This code conduct an Interpolation for a given set of points using Linear Interpolation method that uses linear polynomials, to construct new data points within the range of a discrete set of known data points.
- Printed Table of Interpolated Values
- Chart Compare of Interpolated Values with Given Points.
- X Axis Points
- Y Axis Points
About the Method:
linear interpolation is a method of curve fitting using linear polynomials to construct new data points within the range of a discrete set of known data points.
Linear Interpolation Between Two Known Points
If the two known points are given by the coordinates (x0, y0) and (x1, y1), the linear interpolant is the straight line between these points. For a value x in the interval (x0, x0), the value y along the straight line is given from the equation of slopes
which can be derived geometrically from the figure on the right. It is a special case of polynomial interpolation with n = 1.
Solving this equation for y, which is the unknown value at x, gives
which is the formula for linear interpolation in the interval (x0, x0). Outside this interval, the formula is identical to linear extrapolation.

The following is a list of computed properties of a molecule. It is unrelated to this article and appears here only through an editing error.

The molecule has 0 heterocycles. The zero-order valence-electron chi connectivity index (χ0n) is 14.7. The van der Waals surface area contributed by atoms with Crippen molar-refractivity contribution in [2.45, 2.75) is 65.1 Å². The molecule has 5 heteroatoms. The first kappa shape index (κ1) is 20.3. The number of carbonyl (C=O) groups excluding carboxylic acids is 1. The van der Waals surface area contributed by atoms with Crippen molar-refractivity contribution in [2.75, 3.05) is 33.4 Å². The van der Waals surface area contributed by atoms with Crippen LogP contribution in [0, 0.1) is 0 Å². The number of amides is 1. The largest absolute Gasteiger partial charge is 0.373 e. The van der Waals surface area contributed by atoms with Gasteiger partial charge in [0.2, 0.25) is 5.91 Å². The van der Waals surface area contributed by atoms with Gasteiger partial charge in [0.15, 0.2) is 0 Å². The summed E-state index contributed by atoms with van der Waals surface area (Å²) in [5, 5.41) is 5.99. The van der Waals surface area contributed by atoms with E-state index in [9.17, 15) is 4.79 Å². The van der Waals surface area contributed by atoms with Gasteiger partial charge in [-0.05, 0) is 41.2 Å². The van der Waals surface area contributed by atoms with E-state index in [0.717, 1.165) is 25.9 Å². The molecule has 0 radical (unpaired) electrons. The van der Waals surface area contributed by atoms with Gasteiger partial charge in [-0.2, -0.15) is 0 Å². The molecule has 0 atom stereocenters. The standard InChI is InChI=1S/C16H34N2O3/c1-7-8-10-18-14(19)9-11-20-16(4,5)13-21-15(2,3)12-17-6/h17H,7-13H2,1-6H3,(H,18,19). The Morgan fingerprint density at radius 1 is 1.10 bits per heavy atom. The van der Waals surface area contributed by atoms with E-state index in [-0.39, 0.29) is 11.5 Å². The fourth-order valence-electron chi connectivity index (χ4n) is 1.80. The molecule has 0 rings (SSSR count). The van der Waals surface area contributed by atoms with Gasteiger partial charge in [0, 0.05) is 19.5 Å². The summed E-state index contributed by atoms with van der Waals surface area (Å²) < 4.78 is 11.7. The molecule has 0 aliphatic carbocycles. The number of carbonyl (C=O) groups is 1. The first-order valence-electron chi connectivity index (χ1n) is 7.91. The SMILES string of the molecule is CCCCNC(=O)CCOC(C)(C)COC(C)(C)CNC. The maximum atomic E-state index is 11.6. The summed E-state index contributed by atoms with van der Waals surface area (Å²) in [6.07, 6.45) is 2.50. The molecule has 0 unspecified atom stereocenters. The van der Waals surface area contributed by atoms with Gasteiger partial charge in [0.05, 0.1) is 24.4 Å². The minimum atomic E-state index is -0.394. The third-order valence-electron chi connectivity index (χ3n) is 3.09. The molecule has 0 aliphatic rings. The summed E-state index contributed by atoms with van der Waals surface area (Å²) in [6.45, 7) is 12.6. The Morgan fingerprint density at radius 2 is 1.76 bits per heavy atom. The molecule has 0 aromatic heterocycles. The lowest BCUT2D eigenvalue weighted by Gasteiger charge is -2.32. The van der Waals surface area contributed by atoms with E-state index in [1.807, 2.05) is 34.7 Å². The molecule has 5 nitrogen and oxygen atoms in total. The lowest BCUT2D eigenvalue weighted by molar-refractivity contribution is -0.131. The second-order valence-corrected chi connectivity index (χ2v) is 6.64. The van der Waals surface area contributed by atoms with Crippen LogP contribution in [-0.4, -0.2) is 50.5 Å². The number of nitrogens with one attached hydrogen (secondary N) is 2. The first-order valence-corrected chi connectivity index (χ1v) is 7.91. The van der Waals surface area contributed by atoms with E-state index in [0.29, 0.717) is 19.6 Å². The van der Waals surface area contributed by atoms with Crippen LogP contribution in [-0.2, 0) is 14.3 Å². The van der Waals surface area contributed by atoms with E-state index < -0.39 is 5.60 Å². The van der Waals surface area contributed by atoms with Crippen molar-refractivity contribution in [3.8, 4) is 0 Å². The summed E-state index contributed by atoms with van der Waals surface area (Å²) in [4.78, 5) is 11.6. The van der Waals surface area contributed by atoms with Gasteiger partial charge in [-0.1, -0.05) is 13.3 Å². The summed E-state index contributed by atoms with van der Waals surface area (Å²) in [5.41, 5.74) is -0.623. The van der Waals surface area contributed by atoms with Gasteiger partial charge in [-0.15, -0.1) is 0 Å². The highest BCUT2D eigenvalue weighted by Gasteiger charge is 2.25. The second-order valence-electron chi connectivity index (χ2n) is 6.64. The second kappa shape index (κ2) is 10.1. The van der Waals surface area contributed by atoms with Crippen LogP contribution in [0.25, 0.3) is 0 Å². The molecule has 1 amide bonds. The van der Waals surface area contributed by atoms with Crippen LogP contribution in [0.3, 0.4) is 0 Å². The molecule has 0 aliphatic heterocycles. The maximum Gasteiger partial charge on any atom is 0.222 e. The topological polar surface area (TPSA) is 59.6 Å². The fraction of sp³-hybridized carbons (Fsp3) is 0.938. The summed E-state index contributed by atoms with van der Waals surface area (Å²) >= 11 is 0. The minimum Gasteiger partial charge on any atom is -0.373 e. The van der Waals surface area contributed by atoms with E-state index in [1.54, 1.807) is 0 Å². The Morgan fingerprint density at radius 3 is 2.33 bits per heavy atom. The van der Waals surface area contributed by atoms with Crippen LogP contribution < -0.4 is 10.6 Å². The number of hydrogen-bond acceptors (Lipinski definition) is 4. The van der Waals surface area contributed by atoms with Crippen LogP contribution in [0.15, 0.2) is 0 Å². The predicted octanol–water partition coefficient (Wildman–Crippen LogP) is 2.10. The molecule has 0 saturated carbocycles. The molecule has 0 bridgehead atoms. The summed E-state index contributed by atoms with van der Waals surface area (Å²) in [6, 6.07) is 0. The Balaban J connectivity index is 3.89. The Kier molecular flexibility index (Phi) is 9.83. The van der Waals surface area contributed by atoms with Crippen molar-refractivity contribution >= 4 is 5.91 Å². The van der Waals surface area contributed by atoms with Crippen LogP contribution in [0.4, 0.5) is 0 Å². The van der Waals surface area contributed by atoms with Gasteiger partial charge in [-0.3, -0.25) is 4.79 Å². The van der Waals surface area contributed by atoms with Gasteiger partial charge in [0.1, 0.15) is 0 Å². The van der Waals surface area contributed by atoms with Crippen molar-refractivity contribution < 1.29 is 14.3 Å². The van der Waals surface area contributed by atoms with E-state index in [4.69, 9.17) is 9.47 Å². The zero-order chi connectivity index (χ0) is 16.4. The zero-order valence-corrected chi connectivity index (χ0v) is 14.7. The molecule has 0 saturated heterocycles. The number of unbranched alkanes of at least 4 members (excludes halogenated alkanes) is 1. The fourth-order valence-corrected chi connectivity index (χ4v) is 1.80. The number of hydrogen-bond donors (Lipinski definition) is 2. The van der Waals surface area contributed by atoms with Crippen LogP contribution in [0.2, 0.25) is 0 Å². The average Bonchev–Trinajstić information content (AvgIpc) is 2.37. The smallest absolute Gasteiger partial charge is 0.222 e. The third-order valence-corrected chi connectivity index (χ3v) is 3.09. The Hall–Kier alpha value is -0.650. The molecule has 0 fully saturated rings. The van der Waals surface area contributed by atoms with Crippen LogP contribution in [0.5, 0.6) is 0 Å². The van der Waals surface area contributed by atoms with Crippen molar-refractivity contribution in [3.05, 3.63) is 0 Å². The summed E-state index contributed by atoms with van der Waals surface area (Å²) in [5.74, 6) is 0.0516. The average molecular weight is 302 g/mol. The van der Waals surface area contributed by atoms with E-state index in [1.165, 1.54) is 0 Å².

This formula can also be understood as a weighted average. The weights are inversely related to the distance from the end points to the unknown point; the closer point has more influence than the farther point. Thus, the weights are (x – x0) / (x1 – x0) and (x1 – x) / (x1 – x0), which are normalized distances between the unknown point and each of the end points. Because these sum to 1,
which yields the formula for linear interpolation given above.
Interpolation of a Data Set:
Linear interpolation on a set of data points (x0, y0), (x1, y1), …, (xn, yn) is defined as the concatenation of linear interpolants between each pair of data points. This results in a continuous curve, with a discontinuous derivative (in general), thus of differentiability class C0.
Linear Interpolation as Approximation
Linear interpolation is often used to approximate a value of some function f using two known values of that function at other points. The error of this approximation is defined as
where p denotes the linear interpolation polynomial defined above:
It can be proven using Rolle’s theorem that if f has a continuous second derivative, then the error is bounded by
That is, the approximation between two points on a given function gets worse with the second derivative of the function that is approximated. This is intuitively correct as well: the ‘curvier’ the function is, the worse the approximations made with simple linear interpolation become.
 Meijering, Erik (2002), ‘A chronology of interpolation: from ancient astronomy to modern signal and image processing’, Proceedings of the IEEE, 90 (3): 319–342, doi:10.1109/5.993400.